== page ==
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The Week Ahead

Will coming data help sustain market rally?

August 11, 2008|Madlen Read | The Associated Press

The dollar's rebound and oil's tumble breathed some serious optimism into Wall Street last week. But no one knows for sure yet whether the two trends are truly antidotes for what's been ailing the stock market.

This week, investors will be focusing again on the U.S. currency and the energy markets, but also on retail industry reports to gauge consumer spending.

Consumers would certainly benefit from lower food and fuel costs, but they also still face falling home prices, huge debt loads and an uncertain job market. If it appears that they are struggling severely, the recent decline in energy prices might not be enough to sustain a stock market rally.

On Wednesday, the Commerce Department reports on retail sales in July, data coming on the heels of spotty sales figures released by individual retailers last week. According to the median estimate of economists surveyed by Thomson Financial/IFR, the report is likely to show flat sales for the month compared with June, when retail sales rose 1%.

Some major retailers are also releasing their quarterly results this week. Those companies include Wal-Mart Stores Inc., Macy's Inc., JCPenney Co., Kohl's Corp., Abercrombie & Fitch Co. and TJX Cos., which operates T.J. Maxx and Marshalls.

Last week, the Dow Jones industrial average rose 3.6%, the Standard & Poor's 500 index rose 2.9%, and the Nasdaq composite index rose 4.5%. All three major indexes posted their biggest weekly gains since April.

A huge chunk of the gains came Friday, when the U.S. dollar soared against its main rival currencies. That helped drive the stock market's rally and a sell-off in commodities including crude oil, gasoline, corn and soybeans.

A big rally came earlier in the week too, on Tuesday, after the Federal Reserve said "economic activity expanded in the second quarter, partly reflecting growth in consumer spending and exports."

But as any investor will tell you, the markets have been extremely volatile, and calling a top or a bottom to a market is a tough endeavor.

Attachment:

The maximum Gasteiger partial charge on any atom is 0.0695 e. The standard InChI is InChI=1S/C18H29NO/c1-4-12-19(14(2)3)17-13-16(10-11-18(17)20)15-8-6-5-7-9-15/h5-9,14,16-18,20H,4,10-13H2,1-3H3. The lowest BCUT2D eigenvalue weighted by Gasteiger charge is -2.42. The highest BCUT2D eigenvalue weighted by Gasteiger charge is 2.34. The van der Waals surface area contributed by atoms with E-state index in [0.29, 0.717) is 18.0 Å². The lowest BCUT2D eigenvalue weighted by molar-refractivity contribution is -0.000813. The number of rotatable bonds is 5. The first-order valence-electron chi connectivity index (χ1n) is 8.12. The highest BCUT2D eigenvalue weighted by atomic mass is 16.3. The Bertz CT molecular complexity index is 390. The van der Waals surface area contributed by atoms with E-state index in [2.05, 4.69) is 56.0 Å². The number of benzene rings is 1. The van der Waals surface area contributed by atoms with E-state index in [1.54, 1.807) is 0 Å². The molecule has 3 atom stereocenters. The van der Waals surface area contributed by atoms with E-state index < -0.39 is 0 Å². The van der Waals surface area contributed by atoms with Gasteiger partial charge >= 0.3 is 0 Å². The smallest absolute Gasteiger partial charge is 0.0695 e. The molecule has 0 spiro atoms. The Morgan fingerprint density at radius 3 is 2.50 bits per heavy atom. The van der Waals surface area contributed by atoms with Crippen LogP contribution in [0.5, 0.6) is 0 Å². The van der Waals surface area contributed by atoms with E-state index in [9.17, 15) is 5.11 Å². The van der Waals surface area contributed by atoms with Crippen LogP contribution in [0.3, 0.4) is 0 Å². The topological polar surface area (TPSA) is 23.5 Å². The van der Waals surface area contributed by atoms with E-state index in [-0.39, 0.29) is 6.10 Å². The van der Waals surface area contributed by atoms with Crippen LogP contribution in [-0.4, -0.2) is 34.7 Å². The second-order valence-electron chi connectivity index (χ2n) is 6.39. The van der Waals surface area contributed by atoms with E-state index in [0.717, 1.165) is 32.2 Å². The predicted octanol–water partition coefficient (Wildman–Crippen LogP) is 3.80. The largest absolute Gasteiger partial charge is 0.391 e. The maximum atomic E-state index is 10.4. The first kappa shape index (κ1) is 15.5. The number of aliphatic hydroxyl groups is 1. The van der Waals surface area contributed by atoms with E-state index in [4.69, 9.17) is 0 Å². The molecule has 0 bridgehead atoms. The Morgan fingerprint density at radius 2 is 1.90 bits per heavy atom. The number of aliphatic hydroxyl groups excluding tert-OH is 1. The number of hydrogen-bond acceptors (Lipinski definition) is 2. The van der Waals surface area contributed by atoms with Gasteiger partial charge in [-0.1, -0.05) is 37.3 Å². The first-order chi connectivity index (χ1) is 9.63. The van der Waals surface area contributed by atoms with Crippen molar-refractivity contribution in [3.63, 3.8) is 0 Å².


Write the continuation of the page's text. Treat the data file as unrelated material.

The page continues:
Moreover, there are many economists who say the weak dollar has actually been what's keeping the United States from sliding into a severe recession. The reason is exports: When the dollar is low, U.S. goods are cheap to foreigners.

"The main source of support for the U.S. economy in recent quarters has been the strength of net exports," Bernard Connolly of Banque AIG Research wrote in a note Friday. "But the world economy has fallen off the edge of a cliff."

Last month, the Commerce Department said the trade gap narrowed in May thanks to record-high exports. The department on Tuesday releases its June reading on the trade deficit, which is expected to have widened again.

In other economic data, the Labor Department on Thursday releases its index of consumer prices for July. Economists are anticipating a rise of 0.4%, or 0.2% after stripping out food and energy prices.

And on Friday, the University of Michigan reports on consumer sentiment for the first part of August. Economists predict a modest rise.

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At a glance

Today

Results of weekly Treasury auction.

Bankruptcy settlement hearing for Countrywide Home Loans.

Tuesday

Commerce Department releases international trade data for June and, later, the federal budget.

President Bush meets with the Coalition for Affordable American Energy.

Quarterly earnings reports expected from TJX and Thomson Reuters.

Wednesday

Commerce Department releases retail sales for July and, later, reports business inventories for June.

Quarterly earnings reports expected from Deere and Macy's.

Thursday

Labor Department reports on consumer prices for July and posts weekly jobless claims data.

Freddie Mac reports on weekly mortgage rates.

Quarterly earnings reports expected from JC Penney, Kohl's and Wal-Mart Stores.

Friday

Federal Reserve reports on capacity utilization and industrial production for July.

Quarterly earnings report expected from Abercrombie & Fitch.

Source: The Associated Press

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